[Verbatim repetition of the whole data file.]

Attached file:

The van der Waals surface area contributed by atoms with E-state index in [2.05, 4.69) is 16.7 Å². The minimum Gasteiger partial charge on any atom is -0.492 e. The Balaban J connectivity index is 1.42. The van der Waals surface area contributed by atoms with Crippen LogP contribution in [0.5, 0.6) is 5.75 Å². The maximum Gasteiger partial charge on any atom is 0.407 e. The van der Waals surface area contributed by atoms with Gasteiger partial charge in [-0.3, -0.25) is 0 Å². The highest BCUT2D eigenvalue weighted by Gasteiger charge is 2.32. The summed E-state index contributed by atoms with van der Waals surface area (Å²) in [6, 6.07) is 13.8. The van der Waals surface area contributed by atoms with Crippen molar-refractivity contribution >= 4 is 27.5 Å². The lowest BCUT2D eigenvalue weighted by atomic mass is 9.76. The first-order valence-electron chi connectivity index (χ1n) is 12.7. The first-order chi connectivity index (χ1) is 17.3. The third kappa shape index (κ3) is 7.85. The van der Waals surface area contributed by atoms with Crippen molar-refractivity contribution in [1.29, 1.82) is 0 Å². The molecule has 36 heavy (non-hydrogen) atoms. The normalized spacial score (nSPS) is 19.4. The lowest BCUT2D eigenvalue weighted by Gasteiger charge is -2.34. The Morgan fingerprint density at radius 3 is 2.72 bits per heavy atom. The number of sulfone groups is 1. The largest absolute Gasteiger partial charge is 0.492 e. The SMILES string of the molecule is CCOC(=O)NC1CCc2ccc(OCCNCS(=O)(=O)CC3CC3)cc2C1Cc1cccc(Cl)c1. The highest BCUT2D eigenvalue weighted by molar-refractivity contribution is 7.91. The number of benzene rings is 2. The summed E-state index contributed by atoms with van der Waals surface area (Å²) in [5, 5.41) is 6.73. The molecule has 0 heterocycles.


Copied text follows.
The van der Waals surface area contributed by atoms with E-state index in [2.05, 4.69) is 16.7 Å². The minimum Gasteiger partial charge on any atom is -0.492 e. The Balaban J connectivity index is 1.42. The van der Waals surface area contributed by atoms with Crippen LogP contribution in [0.5, 0.6) is 5.75 Å². The maximum Gasteiger partial charge on any atom is 0.407 e. The van der Waals surface area contributed by atoms with Gasteiger partial charge in [-0.3, -0.25) is 0 Å². The highest BCUT2D eigenvalue weighted by Gasteiger charge is 2.32. The summed E-state index contributed by atoms with van der Waals surface area (Å²) in [6, 6.07) is 13.8. The van der Waals surface area contributed by atoms with Crippen molar-refractivity contribution >= 4 is 27.5 Å². The lowest BCUT2D eigenvalue weighted by atomic mass is 9.76. The first-order valence-electron chi connectivity index (χ1n) is 12.7. The first-order chi connectivity index (χ1) is 17.3. The third kappa shape index (κ3) is 7.85. The van der Waals surface area contributed by atoms with Crippen molar-refractivity contribution in [1.29, 1.82) is 0 Å². The molecule has 36 heavy (non-hydrogen) atoms. The normalized spacial score (nSPS) is 19.4. The lowest BCUT2D eigenvalue weighted by Gasteiger charge is -2.34. The Morgan fingerprint density at radius 3 is 2.72 bits per heavy atom. The number of sulfone groups is 1. The largest absolute Gasteiger partial charge is 0.492 e. The SMILES string of the molecule is CCOC(=O)NC1CCc2ccc(OCCNCS(=O)(=O)CC3CC3)cc2C1Cc1cccc(Cl)c1. The highest BCUT2D eigenvalue weighted by molar-refractivity contribution is 7.91. The number of benzene rings is 2. The summed E-state index contributed by atoms with van der Waals surface area (Å²) in [5, 5.41) is 6.73. The molecule has 0 heterocycles.